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July 25, 2005

You Try Your Way, I'll Try Mine

Certain Republicans -- and Republican outlets -- are very excited over Arizona Representative John Shadegg's bill to allow consumers to buy insurance from all 50 states.  The basic idea here is that, due to varying regulatory decisions, insurance in one place is cheaper than insurance in another.  It covers less and exposes you to more risk, but it's cheaper.  Under his bill, you could buy a cheap plan from, say, Missouri, even though you live in California, and even though the Missouri plan breaks California law. 

Ignoring the possibility that this'd be ruled unconstitutional, it's still a bad idea. It's fine, I guess, in that it'd make health care cheaper for certain folks (though it's unclear how many healthy ones it'd suck away from the overall risk pool), but it's a little odd to tell states -- particularly for Republicans to tell states -- that they can't regulate the insurance sold in their boundaries.

So why are Republicans contravening states rights? Because this is an insurance company giveaway: Insurers can simply find the least-regulated state, base their plans out of there, but advertise them everywhere. It'd be like producers selling goods in California but making them in New Hampshire and the federal government exempting the out-of-state goods from CA's sales tax.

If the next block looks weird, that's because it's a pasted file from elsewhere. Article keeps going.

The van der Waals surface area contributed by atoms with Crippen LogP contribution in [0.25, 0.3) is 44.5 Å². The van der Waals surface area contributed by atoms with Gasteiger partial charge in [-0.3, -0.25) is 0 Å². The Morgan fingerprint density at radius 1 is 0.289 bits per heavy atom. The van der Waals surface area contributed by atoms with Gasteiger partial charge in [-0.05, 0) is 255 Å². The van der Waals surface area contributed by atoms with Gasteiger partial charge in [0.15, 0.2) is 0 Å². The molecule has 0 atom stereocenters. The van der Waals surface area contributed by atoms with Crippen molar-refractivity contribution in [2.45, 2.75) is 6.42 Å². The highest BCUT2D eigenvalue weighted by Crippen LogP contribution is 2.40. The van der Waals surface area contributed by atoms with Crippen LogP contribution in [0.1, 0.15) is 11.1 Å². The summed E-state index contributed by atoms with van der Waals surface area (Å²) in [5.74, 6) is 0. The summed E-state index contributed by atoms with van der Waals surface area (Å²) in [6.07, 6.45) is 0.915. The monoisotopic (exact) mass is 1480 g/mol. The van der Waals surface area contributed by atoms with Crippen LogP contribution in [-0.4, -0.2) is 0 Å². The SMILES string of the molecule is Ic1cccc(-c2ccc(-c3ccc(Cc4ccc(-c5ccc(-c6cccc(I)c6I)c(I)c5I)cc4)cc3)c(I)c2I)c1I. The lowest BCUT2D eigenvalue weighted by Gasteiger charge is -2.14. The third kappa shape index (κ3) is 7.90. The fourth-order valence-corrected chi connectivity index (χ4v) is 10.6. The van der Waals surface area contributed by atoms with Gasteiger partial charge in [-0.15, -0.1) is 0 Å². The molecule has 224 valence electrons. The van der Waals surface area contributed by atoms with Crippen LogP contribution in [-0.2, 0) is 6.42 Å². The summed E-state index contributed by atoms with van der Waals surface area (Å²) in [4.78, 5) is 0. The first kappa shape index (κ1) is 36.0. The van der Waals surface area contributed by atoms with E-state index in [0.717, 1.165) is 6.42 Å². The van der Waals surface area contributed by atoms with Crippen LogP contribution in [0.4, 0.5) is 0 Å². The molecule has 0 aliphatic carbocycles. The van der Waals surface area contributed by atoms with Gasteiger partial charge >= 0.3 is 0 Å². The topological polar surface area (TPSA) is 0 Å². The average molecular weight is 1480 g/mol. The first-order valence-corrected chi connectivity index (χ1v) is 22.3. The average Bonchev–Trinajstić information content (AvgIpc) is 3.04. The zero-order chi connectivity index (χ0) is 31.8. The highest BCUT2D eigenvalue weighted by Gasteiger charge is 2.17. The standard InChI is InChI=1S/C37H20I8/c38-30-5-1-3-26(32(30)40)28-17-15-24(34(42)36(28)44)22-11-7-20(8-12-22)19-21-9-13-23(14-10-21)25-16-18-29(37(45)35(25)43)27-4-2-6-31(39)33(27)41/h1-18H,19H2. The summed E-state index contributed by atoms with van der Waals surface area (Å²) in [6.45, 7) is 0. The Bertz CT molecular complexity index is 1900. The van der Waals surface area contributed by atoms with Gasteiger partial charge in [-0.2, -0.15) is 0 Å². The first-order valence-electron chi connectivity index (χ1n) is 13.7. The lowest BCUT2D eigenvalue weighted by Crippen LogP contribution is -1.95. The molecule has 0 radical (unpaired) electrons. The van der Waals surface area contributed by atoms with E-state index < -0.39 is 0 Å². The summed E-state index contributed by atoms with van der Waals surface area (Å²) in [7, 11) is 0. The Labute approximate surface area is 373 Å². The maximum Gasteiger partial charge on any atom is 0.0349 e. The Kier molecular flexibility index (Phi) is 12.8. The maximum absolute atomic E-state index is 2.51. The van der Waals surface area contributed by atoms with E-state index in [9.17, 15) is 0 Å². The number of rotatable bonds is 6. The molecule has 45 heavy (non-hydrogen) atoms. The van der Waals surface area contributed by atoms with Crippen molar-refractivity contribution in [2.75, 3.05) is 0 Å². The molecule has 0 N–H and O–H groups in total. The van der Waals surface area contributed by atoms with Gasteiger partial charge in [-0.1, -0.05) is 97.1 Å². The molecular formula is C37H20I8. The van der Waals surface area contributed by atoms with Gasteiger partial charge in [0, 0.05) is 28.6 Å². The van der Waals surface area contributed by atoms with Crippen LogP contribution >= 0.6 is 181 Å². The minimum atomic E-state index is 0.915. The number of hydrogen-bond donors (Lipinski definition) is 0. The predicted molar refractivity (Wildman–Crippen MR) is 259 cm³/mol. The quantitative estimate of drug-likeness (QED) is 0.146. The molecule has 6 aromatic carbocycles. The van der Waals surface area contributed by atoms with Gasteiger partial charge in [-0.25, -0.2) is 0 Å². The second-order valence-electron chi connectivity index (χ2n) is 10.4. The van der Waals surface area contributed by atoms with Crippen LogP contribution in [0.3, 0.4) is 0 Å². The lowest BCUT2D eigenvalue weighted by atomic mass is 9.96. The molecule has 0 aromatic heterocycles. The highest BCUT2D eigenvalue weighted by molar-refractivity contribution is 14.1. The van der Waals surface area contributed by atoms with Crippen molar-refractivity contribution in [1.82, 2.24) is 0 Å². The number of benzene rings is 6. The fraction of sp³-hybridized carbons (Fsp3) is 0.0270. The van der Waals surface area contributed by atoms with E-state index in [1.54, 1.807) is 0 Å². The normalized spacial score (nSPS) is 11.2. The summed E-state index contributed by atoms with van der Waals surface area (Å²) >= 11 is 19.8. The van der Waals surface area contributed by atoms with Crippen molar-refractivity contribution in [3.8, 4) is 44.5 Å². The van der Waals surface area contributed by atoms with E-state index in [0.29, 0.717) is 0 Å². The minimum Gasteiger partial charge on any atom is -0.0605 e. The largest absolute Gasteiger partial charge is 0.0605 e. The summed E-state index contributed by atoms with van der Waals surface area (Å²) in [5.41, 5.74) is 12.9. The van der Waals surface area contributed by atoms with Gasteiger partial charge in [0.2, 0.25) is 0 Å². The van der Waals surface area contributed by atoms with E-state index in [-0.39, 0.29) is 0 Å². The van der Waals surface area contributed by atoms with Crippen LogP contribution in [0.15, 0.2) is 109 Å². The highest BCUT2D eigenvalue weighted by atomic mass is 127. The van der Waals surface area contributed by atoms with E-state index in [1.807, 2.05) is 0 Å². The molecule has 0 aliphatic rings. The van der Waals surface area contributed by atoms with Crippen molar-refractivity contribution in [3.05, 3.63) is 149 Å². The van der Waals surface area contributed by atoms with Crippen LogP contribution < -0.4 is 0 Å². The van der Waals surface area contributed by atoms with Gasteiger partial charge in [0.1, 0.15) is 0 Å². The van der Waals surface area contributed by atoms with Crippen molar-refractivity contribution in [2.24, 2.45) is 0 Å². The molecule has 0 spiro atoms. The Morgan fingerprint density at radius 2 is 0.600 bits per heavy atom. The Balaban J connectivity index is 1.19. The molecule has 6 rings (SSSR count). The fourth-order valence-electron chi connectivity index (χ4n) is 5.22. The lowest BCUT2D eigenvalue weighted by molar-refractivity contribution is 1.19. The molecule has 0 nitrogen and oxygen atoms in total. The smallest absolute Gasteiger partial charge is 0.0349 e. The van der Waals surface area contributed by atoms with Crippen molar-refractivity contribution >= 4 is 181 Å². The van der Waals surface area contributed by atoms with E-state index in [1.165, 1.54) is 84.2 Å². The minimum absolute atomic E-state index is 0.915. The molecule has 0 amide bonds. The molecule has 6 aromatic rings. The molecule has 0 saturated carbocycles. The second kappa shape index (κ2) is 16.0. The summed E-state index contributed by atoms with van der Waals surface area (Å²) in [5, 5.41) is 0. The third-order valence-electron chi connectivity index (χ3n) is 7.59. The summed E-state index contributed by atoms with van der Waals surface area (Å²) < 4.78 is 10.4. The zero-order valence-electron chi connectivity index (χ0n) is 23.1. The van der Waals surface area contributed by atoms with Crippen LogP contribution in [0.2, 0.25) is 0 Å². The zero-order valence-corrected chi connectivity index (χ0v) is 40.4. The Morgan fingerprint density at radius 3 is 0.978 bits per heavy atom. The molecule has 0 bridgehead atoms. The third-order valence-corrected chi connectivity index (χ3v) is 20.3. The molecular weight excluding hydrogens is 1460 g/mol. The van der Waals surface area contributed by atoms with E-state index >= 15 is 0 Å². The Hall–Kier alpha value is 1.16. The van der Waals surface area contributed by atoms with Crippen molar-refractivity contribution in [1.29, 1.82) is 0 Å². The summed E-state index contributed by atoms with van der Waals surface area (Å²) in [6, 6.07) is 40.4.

For that reason, I'd be shocked to see this plan ever leave committee.  But in some ways, it'd be fine if it did.  The more anarchic, the more unpredictable, and the fractured Republicans make the insurance market, the faster costs will rise and the more states will beg for relief and sane construction.  I'm not one who believes in health care determinism (that bad policy will force single-payer), but stupid policy may well make allies where there were none before.  State governments, for instance, who'll no longer care to protect insurance companies that have long since stopped operating in-state.

If the WSJ is as concerned as they say they are about freeing health care from geography and ending employee fears that a move or job change will screw up their coverage, there are a variety of fantastic ways to end that.  Creating a Medicare Plus program that any family or small business could buy into, extending FEHBP so all consumers have the option...the plans are out there.  But Republicans and private insurers are scared to give consumers a public choice.  And so they don't.  Instead, they try and fix things through weird, free-market diversionary tactics like this, pretending that the real problem is intrusive government regulation and not an insane industry structure marred by perverse incentives.